A.) The 14 8K list is no judge of ability as far as I'm concerned. It so happens that those who have completed it are/were very, very strong, but plenty of more average climbers are getting close. I never climbed with Boukreev and feel reluctant to say how good he was. He was clearly very
    strong, as strong as top American climbers, if not stronger. He'd spent a long time -- hours -- on the summit of Everest the previous year, having reached the top without an ice axe or bottled oxygen. That's pretty strong.

    Q.) I think Krakauer should be credited for this new interest in climbing in American, but many guides seems not to like him. Is this because people now know what questions to ask?

    A.) I'm concerned about the sudden rush of interest in climbing, although it's made my job a lot easier! Climbing is dangerous, and people should think hard before getting involved. There are great commercial pressure wanting to capitalize on this new interest, selling novices gear, telling them to go for it. Paradoxically, Jon's book of doom and tragedy is bringing in people who may never have gone climbing at all. As for guides feeling twitchy, I have mixed feelings. Litigation is on the increase, and I'm not sure that a civil court is the best place to resolve disputes about mountaineering. When I've done a story about these issues, I've usually had no trouble in finding an "expert" who can argue the exact opposite of another "expert". What chance does a jury have? Having said that, guides should be under the microscope. They do tend to run a closed shop.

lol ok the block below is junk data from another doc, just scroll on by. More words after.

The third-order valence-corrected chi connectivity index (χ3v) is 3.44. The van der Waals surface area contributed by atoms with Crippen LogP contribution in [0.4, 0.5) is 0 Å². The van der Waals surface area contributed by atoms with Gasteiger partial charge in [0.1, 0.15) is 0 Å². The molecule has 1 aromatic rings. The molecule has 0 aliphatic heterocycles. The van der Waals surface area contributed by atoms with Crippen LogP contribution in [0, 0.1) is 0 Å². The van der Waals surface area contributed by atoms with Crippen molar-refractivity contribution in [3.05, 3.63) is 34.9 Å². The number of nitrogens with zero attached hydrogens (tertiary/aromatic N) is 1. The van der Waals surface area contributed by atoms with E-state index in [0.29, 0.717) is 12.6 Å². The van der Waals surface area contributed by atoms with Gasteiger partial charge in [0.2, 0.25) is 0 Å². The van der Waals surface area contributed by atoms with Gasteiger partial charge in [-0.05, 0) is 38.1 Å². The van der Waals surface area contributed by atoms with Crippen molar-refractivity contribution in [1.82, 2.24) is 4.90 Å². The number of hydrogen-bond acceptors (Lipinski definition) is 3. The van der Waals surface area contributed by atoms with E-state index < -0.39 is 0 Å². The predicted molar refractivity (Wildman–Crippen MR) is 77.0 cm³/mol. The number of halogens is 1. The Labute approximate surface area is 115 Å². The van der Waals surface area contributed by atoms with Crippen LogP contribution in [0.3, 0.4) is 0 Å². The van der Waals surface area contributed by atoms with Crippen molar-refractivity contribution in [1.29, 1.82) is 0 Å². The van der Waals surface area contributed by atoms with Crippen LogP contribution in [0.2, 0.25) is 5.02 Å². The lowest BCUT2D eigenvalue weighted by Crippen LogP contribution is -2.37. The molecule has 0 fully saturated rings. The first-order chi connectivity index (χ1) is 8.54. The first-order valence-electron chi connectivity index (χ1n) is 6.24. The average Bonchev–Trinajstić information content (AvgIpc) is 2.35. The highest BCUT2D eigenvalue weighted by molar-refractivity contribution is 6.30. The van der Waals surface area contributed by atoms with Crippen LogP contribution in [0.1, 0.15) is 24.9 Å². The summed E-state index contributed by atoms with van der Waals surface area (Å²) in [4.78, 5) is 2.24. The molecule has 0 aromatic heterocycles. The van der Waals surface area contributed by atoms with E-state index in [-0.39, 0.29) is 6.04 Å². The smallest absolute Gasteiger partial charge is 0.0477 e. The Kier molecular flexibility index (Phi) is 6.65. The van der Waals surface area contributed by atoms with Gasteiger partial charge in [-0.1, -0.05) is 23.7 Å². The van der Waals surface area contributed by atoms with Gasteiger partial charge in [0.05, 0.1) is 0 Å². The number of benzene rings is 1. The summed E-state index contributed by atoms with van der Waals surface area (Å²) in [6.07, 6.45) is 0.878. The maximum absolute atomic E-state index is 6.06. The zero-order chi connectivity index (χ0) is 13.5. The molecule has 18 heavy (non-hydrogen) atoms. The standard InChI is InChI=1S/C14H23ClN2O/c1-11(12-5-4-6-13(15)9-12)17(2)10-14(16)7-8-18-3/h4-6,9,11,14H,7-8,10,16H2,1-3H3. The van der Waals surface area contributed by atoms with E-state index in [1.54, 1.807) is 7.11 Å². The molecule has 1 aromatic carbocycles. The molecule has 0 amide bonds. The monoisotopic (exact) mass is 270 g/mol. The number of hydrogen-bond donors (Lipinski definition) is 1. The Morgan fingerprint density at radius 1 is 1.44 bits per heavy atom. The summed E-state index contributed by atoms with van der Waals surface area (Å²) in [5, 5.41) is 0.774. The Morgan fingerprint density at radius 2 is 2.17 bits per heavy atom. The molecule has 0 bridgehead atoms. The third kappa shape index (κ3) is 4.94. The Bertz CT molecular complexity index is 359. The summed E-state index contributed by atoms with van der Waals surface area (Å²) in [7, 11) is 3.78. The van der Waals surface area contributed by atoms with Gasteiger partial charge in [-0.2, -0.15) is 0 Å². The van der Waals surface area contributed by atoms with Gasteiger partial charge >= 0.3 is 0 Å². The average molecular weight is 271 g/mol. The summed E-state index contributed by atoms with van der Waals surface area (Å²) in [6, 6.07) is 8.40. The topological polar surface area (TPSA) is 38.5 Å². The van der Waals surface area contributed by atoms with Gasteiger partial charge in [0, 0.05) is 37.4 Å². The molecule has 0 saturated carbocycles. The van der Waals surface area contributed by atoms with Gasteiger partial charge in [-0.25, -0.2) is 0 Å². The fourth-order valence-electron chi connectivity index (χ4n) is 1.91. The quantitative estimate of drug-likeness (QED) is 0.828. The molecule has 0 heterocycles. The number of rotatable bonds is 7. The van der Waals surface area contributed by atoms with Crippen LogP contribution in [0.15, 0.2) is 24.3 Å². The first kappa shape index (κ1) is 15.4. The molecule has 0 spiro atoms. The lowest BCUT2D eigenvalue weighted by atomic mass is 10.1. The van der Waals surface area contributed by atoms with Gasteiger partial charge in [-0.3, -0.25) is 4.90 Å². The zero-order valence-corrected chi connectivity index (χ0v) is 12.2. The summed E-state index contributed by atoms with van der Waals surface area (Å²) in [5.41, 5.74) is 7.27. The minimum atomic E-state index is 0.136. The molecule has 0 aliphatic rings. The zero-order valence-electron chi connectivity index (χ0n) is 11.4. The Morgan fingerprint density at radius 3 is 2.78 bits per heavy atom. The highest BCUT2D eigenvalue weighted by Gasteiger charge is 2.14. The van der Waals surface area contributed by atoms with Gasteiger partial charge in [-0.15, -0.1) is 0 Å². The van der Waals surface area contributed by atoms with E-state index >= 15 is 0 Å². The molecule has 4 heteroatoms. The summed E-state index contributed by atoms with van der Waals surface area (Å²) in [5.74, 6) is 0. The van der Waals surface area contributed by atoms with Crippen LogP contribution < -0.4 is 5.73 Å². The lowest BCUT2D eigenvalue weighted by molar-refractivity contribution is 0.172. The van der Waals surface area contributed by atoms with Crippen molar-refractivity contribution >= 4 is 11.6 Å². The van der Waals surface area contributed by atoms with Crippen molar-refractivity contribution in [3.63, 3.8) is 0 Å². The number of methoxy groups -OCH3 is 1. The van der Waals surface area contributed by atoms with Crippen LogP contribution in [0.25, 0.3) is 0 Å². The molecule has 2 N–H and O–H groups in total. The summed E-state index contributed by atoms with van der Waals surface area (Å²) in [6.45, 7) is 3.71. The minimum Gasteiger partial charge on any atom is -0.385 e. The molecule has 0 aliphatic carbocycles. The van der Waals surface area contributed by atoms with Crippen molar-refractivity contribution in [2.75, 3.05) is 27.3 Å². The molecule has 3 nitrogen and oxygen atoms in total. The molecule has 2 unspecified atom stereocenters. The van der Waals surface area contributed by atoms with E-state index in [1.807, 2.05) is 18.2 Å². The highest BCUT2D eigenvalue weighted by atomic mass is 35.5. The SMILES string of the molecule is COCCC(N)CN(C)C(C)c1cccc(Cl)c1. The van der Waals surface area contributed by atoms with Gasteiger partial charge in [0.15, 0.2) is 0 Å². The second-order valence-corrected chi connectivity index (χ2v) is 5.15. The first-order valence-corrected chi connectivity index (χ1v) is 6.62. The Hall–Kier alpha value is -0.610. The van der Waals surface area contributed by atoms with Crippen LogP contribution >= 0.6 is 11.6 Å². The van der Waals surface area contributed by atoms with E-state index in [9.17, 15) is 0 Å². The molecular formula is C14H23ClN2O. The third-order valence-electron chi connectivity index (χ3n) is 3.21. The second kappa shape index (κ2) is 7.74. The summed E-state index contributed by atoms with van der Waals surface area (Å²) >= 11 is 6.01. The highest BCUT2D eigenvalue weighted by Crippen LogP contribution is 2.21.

Q.) I think writers and climbers did not like Boukreev because he was better than many of them. Do you think this was a factor in the apparent dislike of him by some of climbers?

    A.) Possibly. In my experience, most nations overestimate the ability of their athletes and climbing is no exception. There are plenty of Brits who still think we're top nation when we haven't been, with a few exceptions, since the nineteenth century. I think it's also true of some Americans, who have
    a cultural reflex on meeting Russians that whatever they do will be inferior. The truth is that there are few American mountaineers who can hold a candle to the best of the Russians at high altitude. It's a different story elsewhere, plenty of fine American alpinists and rock climbers. Maybe Viesturs, Pete Athans, Roskelley in his prime, a few others. But Boukreev really did go well. (I'm sure its got something to do with an impoverished background. Most western climbers are just too decadent.)

    Q.) There's been no slowdown in numbers of climbers on the South Col since '96--are the companies/expeditions making progress in cleaning up the place?   

    A.) I'm told they are, but I haven't been back since 1996. It is certainly in their interests to keep the place tidy, since they are the ones who go there. And they have a moral responsibility to do so as well.

    Q.) Looks like a record number of trekkers in the Khumbu this year. Shouldn't the environmental focus be on their impact, instead of the climbers?  Can trekkers act in a responsible way, or do you advocate that they should just stay home?

    A.) Yes, yes, no. That's the short answer. The whole point of my book was to suggest this. To my mind, the real environmental problems not just in Nepal but in the Himalayas generally are to do with over-population, political unrest and exploitation of resources. Tourism is a pinprick in comparison.